1 July 2023 7:40 AM GMT
Observing that time limit for a government servant to change his date of birth in service records is meant to avoid uncertainty in administration, the Bombay High Court held that such requests for such change cannot be entertained at the end of someone's career.A division bench of Justice Dhiraj Singh Thakur and Justice Sandeep V Marne observed that cases for change in date of birth filed...
Observing that time limit for a government servant to change his date of birth in service records is meant to avoid uncertainty in administration, the Bombay High Court held that such requests for such change cannot be entertained at the end of someone's career.
A division bench of Justice Dhiraj Singh Thakur and Justice Sandeep V Marne observed that cases for change in date of birth filed just before retirement in order to extend service lead to chaos in the administration.
“The anticipated vacancy created due to retirement is taken into consideration for various purposes like effecting promotions, effecting transfers, etc. Sometimes date of birth becomes a relevant factor for determining seniority of officers appointed/promoted on same day. In such circumstances, entertaining litigation filed couple of months before the date of retirement with the sole objective of seeking extension of tenure of service, would lead to uncertainty and chaos in the administration,” the court observed.
The court set aside Maharashtra Administrative Tribunal’s order allowing former ACP (Traffic) of South Mumbai Sudhir Kalekar’s plea for changing his date of birth filed only two months before his scheduled retirement.
Kalekar was appointed as a police sub inspector on August 17, 1992. At the time of his appointment, his date of birth record was recorded as May 23, 1965 based on his school leaving certificate and matriculation certificate. On July 22, 1994 he sought his date of birth to be corrected to November 23, 1965 on the basis of birth certificate issued by BMC. No action was taken on this application and he did not take any further steps till 2004. In 2004 and 2005 he again filed application for correction of birth certificate and then again in 2011. He continued making such applications in 2013 and 2014 as well.
He was promoted from time to time and was Assistant Commissioner of Police (Traffic) at the time of his retirement on May 31, 2023. On July 22, 2022, he again made application for correction of date of birth which was rejected on March 1, 2023. Thus, he filed an Original Application for correction of his date of birth before the tribunal. On April 21, 2023, the tribunal directed the state government to correct his date of birth to November 23, 1965 and grant consequential service benefits. However, the state government filed the writ petition challenging the tribunal’s order.
Rule 38 of Maharashtra Civil Services (General Conditions of Service) Rules, 1981 provides that an application for change of date of birth can be entertained only within five years from the date of appointment.
The court noted that Kalekar did not make any attempt to get his date of birth corrected in his school/college records and his matriculation certificate. The school/college records and the matriculation certificate continue to show May 23, 1965 as his date of birth, and permitting him to change it in the service record would result in an incongruous situation, the court opined.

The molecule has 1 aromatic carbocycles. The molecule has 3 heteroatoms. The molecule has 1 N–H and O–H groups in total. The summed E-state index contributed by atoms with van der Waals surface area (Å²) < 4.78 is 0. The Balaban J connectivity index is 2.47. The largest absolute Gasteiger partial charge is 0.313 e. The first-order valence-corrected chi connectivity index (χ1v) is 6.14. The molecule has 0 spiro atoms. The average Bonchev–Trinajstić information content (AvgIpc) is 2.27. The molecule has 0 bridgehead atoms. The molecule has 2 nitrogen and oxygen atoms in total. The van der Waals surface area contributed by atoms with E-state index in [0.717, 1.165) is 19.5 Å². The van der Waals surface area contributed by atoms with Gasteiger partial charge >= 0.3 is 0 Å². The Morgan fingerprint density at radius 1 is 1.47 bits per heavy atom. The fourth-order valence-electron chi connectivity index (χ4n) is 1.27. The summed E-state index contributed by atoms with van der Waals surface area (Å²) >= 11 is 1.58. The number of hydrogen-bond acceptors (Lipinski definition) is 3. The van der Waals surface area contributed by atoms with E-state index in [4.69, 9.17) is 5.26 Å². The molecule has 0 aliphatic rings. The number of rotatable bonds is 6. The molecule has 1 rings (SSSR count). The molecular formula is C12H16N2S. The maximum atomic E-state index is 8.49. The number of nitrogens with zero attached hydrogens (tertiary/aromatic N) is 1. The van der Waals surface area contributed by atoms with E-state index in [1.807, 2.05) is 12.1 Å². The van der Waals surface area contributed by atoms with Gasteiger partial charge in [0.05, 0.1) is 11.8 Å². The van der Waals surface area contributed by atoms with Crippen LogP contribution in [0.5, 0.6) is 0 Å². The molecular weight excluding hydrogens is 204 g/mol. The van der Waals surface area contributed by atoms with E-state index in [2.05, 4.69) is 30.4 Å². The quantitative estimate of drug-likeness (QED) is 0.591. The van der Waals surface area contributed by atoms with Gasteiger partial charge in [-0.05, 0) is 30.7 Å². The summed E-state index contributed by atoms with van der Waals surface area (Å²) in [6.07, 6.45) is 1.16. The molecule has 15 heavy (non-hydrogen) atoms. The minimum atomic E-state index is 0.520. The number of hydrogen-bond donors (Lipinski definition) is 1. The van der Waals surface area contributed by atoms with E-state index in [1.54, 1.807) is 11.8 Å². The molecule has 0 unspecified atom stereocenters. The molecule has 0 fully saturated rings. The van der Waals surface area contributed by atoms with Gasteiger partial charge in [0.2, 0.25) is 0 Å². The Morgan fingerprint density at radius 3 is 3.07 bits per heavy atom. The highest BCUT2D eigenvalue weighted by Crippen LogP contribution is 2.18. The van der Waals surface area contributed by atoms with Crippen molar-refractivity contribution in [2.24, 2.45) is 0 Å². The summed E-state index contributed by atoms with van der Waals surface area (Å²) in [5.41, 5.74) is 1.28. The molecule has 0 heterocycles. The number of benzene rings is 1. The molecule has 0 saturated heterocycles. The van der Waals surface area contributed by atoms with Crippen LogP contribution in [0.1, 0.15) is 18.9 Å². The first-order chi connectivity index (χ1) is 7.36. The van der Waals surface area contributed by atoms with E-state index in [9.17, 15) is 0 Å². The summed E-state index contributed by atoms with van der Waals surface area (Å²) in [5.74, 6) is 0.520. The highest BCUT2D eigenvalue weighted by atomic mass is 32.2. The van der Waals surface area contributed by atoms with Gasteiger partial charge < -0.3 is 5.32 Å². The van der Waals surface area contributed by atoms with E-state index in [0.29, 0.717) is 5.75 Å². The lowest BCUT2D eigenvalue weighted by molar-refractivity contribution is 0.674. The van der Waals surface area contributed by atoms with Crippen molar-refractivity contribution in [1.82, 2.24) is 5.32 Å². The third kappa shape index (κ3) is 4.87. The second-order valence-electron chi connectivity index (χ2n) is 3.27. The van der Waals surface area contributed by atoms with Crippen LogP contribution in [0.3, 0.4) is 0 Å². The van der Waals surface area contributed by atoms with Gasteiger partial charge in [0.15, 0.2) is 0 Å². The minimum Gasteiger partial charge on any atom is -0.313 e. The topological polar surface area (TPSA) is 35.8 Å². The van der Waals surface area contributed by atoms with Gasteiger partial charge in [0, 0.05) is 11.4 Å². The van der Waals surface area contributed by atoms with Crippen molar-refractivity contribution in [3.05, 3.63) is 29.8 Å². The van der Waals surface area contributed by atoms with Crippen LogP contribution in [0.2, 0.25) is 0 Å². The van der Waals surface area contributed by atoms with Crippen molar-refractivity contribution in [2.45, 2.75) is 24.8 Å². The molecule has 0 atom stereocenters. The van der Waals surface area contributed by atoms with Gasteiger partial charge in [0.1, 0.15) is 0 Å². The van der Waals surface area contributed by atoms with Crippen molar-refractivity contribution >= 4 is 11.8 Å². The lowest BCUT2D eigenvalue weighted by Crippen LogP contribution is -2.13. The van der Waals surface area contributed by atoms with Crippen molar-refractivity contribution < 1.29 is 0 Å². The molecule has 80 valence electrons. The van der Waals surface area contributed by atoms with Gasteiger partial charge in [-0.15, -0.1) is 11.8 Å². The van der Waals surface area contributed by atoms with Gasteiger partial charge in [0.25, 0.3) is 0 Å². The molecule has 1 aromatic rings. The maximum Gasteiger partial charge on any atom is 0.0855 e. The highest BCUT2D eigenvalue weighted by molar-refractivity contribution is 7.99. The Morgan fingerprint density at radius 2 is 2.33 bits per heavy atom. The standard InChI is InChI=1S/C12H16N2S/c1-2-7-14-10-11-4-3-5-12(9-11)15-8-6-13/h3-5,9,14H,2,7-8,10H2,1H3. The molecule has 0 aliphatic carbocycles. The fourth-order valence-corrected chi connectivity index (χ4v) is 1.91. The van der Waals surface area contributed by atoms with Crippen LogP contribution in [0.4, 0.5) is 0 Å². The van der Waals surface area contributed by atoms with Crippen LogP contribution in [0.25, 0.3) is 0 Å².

Kalekar relied on certificate by Bombay Mother’s and Children Welfare Society, birth certificate issued by the BMC, and his horoscope. The court ignored the horoscope observing that no evidentiary value can be attached to it.
The court further noted that Kalekar gave no explanation for not relying on the birth certificate as well as the certificate issued by Bombay Mothers and Children Welfare Society at the time of his entry into service.
The court said that after the application of July 1994, Kalekar slept on the matter for 10 long years and then kept filing more applications instead of approaching the tribunal. He approached the tribunal only two month before his retirement, the court noted.
Kalekar himself produced the school leaving certificate and the matriculation certificate based on which his date of birth was recorded. Thus, he cannot blame any other person for the alleged error, the court said. The court further held that there was no clerical error in recording his date of birth as it was based on documents Kalekar himself produced, which still show May 23, 1965 as his date of birth.
The court noted that a government servant may casually apply for change of date of birth within five years without pursuing it for years together. After that he cannot approach the courts and tribunals at the fag and of his service for correction of date of birth, the court held. The objective for the time limit is to “achieve clarity and prevent uncertainty not only about the officer’s career but also in the area of administrative management”, the court said.
If an application for correction of date of birth is made within five years of entry into service and is not acted upon, the government servant must exercise remedy against such inaction in a timely manner, the court observed.
“Mere rejection of request for change of date of birth by the employer before date of retirement would not revive the cause which got time barred by officer’s failure to exercise remedies in a timely manner,” the court held.
Thus, the court allowed the State’s writ petition and directed Kalekar’s pension and pensionary benefits to be calculated considering his date of retirement as May 31, 2023.
Case no. – Writ Petition No. 6976 of 2023
Case Title – State of Maharashtra and Ors. v. Sudhir Bhagwat Kalekar
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